I would never pick up my notebook and pencil with the singular purpose of designing a piece that would press the limits of any knitter's ability. In fact, I'm normally aiming toward the opposite end of the spectrum, searching out the simplest path and making it appear complex and impressive. Somehow, Adrift sent me sailing against my normal tide and I found myself throwing the kitchen sink at a very simple, casual pullover.
It began simple enough at the bottom edge in broken rib for both the body and sleeves, then into stockinette with a slipped stitch detail for the front and sleeves again, and a lovely textured pattern using garter ridges and simple eyelet nupps for the back. The increases for the underarm gusset are simple and easy to manage.... but I had this wild yoke concept bouncing around in my head for months and I had to set it free for the sake of my sanity. The sleeves finish off with short rows to create a nice set-in sleeve set-up however, I do not seam - or - I do not seam until all other options have been explored - so, I went ahead and joined those sleeves right onto the body as with any other bottom-up sweater. Then, decreases curved gently from the underarms, cutting into the body before breaking off. The top front and back of the yoke are both worked sideways, picking up body stitches along the way, and then are grafted to the opposite side near the sleeve cap to close. It is really, very simple once you begin, but I imagine the reading of it is off-putting. Finally, the neck stitches are picked up and finished up in broken rib. Done.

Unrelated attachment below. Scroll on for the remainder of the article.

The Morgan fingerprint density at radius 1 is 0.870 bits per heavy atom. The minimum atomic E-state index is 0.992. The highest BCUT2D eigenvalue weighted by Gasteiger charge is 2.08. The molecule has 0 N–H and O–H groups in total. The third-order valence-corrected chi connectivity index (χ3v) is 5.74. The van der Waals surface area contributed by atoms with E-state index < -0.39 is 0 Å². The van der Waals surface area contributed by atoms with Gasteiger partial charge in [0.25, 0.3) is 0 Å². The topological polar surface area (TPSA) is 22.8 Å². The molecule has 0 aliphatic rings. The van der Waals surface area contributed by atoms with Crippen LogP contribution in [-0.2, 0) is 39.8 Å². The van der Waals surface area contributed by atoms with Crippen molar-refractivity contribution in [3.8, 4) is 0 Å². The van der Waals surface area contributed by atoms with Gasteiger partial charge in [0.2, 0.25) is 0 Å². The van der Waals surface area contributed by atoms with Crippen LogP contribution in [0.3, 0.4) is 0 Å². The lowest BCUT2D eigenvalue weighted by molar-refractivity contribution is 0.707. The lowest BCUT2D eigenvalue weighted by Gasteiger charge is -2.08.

So, how did I find my way meandering up, across, and around a sweater yoke like a child feeling her way through the dark? I had a sketch and I was determined to stick to it. A huge part of design is problem solving - from sketch to soak and this little darling pushed me right up against the wall. I love the result though. Man, an effort well worth the reward. You may be flipping out because I clearly did NOT alternate hanks - which reminds me of that time my bestie got called out by a fellow knitter at a group knit night for not alternating hanks as if she was skinning a cat on the table - but sometimes, especially when working a self-published sample like this one, I need to knit with abandon and let the yarn go free - adrift - like shifting sands.
So, with spring upon us here in the northern hemisphere, I'll be wearing my Adrift on a regular basis. You can now find the pattern on Ravelry (HERE) and I do hope you enjoy. There are instructions for the close-fitting, gathered back as pictured above and an alternative, more relaxed fitting back. I can't wait to see all of the beautiful samples the knitting community comes up with!